A jury has begun its deliberations in the trial of a public schoolboy accused of attacking two sleeping students and a teacher with hammers at a boarding school, writes Rod Minchin from PA.

The 16-year-old, who cannot be named for legal reasons, is accused of three counts of attempted murder in connection with the incident at Blundell’s School in Tiverton, Devon, in June last year.

During the two-month trial Exeter Crown Court heard the boy was wearing just his boxer shorts and was “on a mission” to protect himself from a zombie apocalypse when he carried out the attack.

The teenager claimed he was sleepwalking when he assaulted the two boys and housemaster Henry Roffe-Silvester.

The boy is accused of arming himself with three claw hammers and waiting for the two boys to be asleep before attacking them.

Mr Roffe-Silvester, who was asleep in his own quarters, was woken by noises coming from the boarding house and went to investigate.

When he entered the bedroom where the alleged attack had happened, he saw a silhouetted figure standing in the room who turned towards him and repeatedly struck him over the head with a hammer.

Another student heard Mr Roffe-Silvester’s shouts and swearing as he fled the bedroom and dialled 999 – believing there was an intruder.

Both boys suffered skull fractures, as well as injuries to their ribs, spleen, a punctured lung and internal bleeding.

Mr Roffe-Silvester suffered six blows to his head.

The defendant, now aged 17, accepts carrying out the attacks but says he is not guilty of three charges of attempted murder because he was sleepwalking.

He told the jury he had no recollection of the attacks and remembers falling asleep on the evening of June 8 and then seeing the room covered in blood.

“I remember being in the room. The room was covered in blood. What I could see was blood. I didn’t hear anything,” he told the court.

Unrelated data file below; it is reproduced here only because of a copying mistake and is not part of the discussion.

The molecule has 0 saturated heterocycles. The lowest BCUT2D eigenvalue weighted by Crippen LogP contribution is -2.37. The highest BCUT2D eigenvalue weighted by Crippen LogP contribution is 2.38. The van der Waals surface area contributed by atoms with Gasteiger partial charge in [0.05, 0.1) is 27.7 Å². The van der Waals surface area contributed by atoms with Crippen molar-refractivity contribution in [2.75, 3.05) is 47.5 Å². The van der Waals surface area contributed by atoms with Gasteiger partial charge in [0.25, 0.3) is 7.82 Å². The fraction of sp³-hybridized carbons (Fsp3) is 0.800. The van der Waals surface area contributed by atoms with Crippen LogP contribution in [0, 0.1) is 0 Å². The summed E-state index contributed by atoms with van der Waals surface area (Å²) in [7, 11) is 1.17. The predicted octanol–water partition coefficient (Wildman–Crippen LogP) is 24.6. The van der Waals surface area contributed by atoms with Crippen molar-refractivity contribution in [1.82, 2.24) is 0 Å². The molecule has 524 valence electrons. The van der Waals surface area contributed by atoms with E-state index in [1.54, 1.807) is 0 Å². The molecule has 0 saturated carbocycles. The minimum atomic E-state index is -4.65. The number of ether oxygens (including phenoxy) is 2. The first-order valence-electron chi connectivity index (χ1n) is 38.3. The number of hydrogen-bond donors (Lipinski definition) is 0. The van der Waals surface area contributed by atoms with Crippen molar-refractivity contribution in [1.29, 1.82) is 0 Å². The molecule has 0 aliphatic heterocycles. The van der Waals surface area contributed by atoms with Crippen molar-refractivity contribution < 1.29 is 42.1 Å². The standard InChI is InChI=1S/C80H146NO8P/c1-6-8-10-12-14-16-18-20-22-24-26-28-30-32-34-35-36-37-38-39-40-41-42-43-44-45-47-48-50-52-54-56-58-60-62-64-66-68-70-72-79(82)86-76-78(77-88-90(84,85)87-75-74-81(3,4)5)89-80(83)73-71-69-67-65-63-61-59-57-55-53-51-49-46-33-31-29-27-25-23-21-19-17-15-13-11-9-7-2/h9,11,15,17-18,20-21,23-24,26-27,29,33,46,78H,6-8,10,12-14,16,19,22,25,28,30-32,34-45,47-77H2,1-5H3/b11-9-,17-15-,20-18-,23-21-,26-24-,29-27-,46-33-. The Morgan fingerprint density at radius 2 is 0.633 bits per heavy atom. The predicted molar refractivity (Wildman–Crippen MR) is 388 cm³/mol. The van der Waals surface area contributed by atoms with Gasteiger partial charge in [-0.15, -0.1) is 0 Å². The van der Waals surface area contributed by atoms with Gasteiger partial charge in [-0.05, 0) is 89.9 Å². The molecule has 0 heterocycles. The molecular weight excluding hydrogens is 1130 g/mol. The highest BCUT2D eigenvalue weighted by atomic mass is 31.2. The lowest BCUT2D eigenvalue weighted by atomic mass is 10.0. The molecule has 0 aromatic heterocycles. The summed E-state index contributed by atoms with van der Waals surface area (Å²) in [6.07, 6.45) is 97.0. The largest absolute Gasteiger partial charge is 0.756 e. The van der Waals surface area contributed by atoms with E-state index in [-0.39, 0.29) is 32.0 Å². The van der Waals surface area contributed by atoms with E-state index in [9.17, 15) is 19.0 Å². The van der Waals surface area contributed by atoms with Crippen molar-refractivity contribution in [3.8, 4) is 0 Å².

“I remember walking out to the corridor.”

He added: “I knew something really bad had gone on and everyone was looking towards me.

“I didn’t remember doing anything so the only rational thing I was thinking was that I was sleepwalking.”

The boy told the court he kept two hammers by his bed “for protection” from the “zombie apocalypse”.

He also had a screwdriver and a Swiss army knife in his room.

Asked to explain what a zombie apocalypse was, the boy said: “The end of the world.”

The boy said he did not intend to kill either Mr Roffe-Silvester or the two boys.

“I feel very terribly sorry for all three individuals because of what I did to them. I feel very sorry for everyone, the families and themselves,” he said.

Inviting the jurors to begin their deliberations, trial judge Mrs Justice Cutts told them they were under no pressure of time.

“It is important you try and reach verdicts that are unanimous – that means verdicts on which you all agree,” she said.

“The law permits me in certain circumstances to accept verdicts that are not verdicts of you all.

“Those circumstances have not yet arisen, so when you retire, I ask you to reach verdicts upon which each one of you is agreed.

“Should the time (come) when I can accept majority verdicts, I will call you back into court to give you further directions.

“Please feel under no pressure of time.”

The jury will resume its deliberations on Tuesday.